Watch this test pilot pull 83 G-Forces and live
Test pilot Lt. Col. John Stapp rides a rocket sled at Edwards Air Force Base. Photo by U.S. Air Force.
Most people pass out from 5 G-forces. Some of the best fighter pilots can withstand 9. Test pilot Eli Beeding experienced 83 and lived to tell about it.
Before explaining how it's possible, the following is a loose description of G-forces — or G's — on the body, according to Go Flight Med.
Everyone walks around at 1 G, the natural gravitational force of earth. But if you go to space, you experience 0 G's, or weightlessness.
For every G above one that you experience, your weight increases by the G value. For example, if you weigh 150 pounds and experience 2 G's, your weight increases to 300 pounds. At 5 G's, you're weight is 750 pounds (150 X 5).
A person's G-tolerance depends on the body's position, direction, and duration. Someone in the upright sitting position going forward experiencing front-to-back force will pass out at 5 G's in 3 to 4 seconds. On the other hand, someone laying down feet first going forward can sustain 14 G's for up to three minutes.
G-Loc — or passing out from G's — happens when blood leaves the head, starving the brain of oxygen.
Beeding was sitting up going backwards, that is, he experienced the force back-to-front when he came to a screetching halt from 35 mph.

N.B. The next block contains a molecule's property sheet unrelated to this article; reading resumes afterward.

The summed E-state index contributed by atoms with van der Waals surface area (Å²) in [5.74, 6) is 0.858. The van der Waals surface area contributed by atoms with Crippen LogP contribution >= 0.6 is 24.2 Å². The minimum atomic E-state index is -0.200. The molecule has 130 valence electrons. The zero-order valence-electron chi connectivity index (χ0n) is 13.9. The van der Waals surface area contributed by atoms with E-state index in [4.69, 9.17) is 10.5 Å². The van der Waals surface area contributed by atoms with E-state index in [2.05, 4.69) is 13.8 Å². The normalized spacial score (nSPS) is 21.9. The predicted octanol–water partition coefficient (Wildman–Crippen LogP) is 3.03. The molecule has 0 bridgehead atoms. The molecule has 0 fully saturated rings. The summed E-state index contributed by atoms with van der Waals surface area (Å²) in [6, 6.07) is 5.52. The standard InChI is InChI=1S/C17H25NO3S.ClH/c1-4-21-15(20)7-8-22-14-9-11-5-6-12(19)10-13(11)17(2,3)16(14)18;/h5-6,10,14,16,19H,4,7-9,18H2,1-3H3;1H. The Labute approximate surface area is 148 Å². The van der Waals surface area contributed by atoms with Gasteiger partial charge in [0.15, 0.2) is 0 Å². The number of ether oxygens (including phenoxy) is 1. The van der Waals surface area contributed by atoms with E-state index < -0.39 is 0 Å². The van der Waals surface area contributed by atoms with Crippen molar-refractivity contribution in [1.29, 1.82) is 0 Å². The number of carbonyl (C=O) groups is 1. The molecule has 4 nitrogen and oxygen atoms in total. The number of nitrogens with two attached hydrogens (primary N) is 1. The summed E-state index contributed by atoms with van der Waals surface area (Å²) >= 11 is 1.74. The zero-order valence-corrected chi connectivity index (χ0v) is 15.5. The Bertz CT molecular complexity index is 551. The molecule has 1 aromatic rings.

"When I hit the water brake, it felt like Ted Williams had hit me on the back, about lumbar five, with a baseball bat," Beeding said, according to the video description.
Beeding passed out due to shock while explaining his troubles to the flight surgeon. He was rushed to the hospital in critical condition when he woke up ten minutes later.
He made headlines when word got out that he sustain more G's than John Stapp, who previously held the record at 46 G's. Stapp famously used himself as a test subject in his cockpit design research to improve pilot safety against G-forces.
When asked about his achievement, Beeding was quick to point out that he was riding the sled backward and not forward like Stapp. He also said that his time at 83 G's was "infinitesimal" compared to the 1.1 seconds endured by Stapp.
This clip from the U.S. Air Force Film "Pioneers of the Vertical Frontier" (1967) shows actual footage of both test pilots during their tests.